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Reply to Majinf1
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Babs75 Feb 26, 2021
Yes, we've already decided to get a mini storage for some of the personal stuff that we haven't decided what to do with yet. We did that with my mom (my parents are divorced) before she passed away and it made for a LOT LESS to go through after the fact.
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Boy, your situation brings back memories. I knew it was time to sell my mom’s home. She had been independent for years and she did not like my recommendations to help as she was declining. She would get agitated and defensive. It was emotionally draining! I dreaded the conversation. What I did, was pray! I ask God to prepare me to know when mom was ready to hear and understand my concerns for her safety. And honestly, God worked it ALL out. Trust Him, rely on Him and He will direct your path. Seriously, pray!
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Reply to PattiDK4
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You could also throw the attorney under the bus to deflect some of the anger. AND I wouldn't tell him until after it's a done deal. In the meantime put anything thing he might think is a treasure--family pictures, etc. in a safe place--and then proceed with the sale. Maybe you could make him a picture album of the house--with some pictures of happy times in the house over the years, maybe pictures when it was brand new, and now that it is older. When you tell him have the book ready and say "Dad, I have some news I need to tell you. The guardianship attorney strongly recommended that we go ahead and sell the house and cars. Since you haven't used them in a couple of years they were really starting to deteriorate. The house already had a lot of big maintance and repair issues before you moved out and they were only getting worse. He was concerned it might invite rats and other pests and then it would be totally worthless. We didn't want to see all your investment, hard work and care go to waste. So we decided to go ahead and sell it so another family could enjoy the the house and create memories there for the house to live on and bless others. Look here, I made you a picture book so that you will always have that to look at and remember all the great times we had there as a family. Shall we look together and you can tell me about it." That gives a positive spin on selling it, and gives him something concrete to look at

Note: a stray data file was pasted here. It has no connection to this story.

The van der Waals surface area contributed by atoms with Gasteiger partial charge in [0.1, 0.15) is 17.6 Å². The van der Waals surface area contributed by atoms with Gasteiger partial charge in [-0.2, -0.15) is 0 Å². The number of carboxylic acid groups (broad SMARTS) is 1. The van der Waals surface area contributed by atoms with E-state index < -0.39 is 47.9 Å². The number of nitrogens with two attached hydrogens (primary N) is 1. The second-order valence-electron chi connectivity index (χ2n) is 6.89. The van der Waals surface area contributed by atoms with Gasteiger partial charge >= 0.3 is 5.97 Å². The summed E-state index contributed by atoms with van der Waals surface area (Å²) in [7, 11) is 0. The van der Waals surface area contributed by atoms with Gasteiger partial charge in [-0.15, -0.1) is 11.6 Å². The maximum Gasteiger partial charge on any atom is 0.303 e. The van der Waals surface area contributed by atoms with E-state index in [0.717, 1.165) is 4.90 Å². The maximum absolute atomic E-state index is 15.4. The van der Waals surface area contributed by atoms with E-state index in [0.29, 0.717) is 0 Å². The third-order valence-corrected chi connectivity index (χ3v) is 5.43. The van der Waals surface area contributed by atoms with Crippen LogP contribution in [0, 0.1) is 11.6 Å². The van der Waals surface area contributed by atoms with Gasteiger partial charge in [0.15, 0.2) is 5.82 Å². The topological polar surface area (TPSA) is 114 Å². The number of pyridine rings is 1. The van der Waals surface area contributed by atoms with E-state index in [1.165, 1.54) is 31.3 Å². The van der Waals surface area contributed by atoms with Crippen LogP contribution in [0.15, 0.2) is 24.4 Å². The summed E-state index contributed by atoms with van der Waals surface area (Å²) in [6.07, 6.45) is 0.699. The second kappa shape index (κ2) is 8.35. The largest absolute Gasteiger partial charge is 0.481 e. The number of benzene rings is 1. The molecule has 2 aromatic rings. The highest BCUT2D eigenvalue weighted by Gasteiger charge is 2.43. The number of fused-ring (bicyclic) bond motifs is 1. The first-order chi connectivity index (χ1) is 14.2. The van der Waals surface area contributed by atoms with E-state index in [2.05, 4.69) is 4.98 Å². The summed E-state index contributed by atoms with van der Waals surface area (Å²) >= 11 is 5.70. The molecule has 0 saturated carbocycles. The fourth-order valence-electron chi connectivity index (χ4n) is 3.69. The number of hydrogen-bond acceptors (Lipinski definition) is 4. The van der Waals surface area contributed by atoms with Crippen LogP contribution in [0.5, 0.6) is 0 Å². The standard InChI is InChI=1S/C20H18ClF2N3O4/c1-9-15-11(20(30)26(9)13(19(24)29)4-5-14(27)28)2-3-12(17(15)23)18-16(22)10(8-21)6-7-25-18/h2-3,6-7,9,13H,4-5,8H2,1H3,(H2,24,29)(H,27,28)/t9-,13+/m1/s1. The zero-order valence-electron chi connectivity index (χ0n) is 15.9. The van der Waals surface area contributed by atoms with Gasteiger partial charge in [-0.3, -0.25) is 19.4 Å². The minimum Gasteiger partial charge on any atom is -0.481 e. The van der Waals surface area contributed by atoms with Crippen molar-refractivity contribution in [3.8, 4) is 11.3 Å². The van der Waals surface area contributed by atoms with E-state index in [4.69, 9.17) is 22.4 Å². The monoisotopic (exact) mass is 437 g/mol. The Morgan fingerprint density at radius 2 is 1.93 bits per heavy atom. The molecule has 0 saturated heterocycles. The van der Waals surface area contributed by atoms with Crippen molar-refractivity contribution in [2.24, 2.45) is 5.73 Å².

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Reply to DILKimba
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Hello. I had to sell moms home and rent another. Mom is a hoarder. One house was empty for four years due to much needed repairs. Mom’s in a Memory Care facility with Vascular dementia and Alzheimer’s .
She is always asking about her houses, how many she owns, and get the house ready for her to live in. Not ever happening.
i’m POA and Trustee. I cleared out one house, cleaned it and sold it. Money put into her trust account. The other house took 7 months to clear, repair, replace, paint and so much more! It’s now being rented and monies goes into her trust account.
When she asks, I say she has one house and being rented. She doesn't remember, so she asks repeatedly. One thing to remember, you can only use the Capitol Gain Exemption on the house he lived in the last two of the five years owned. So it is a financial consideration.
Hope this helps.
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Reply to Eaglet333
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Babs75 Feb 26, 2021
Yes, and thanks for reminding me about the capitol gains rule. He lived there until September of 2019.
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I have POA for my mom and after she went to memory care I sold her house and her car. I’ve never told her about this and she has never asked. She now has more funds to pay for her care and I do not have the burden of keeping up either of them. If he even understands the paperwork when he receives it, he’ll likely forget about it quickly.
If he insists on seeing it, I would just as directly insist that he cannot see it.
I retained the attorney who set up my mom’s POA for the home sale (I did the car sale on my own) and highly recommend that anyone going through the same process do the same.
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Reply to Doggomom
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Many good answers here . I also recommend speaking to your attorney (elder ) and get tax advice from his CPA. There are real estate agents that specialize in senior transactions. Both buying snd selling . My experience has been they typically are compassionate and knowledgeable about these type sales. Having a good SRES can help in some tough situations.
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Reply to Joyelanahan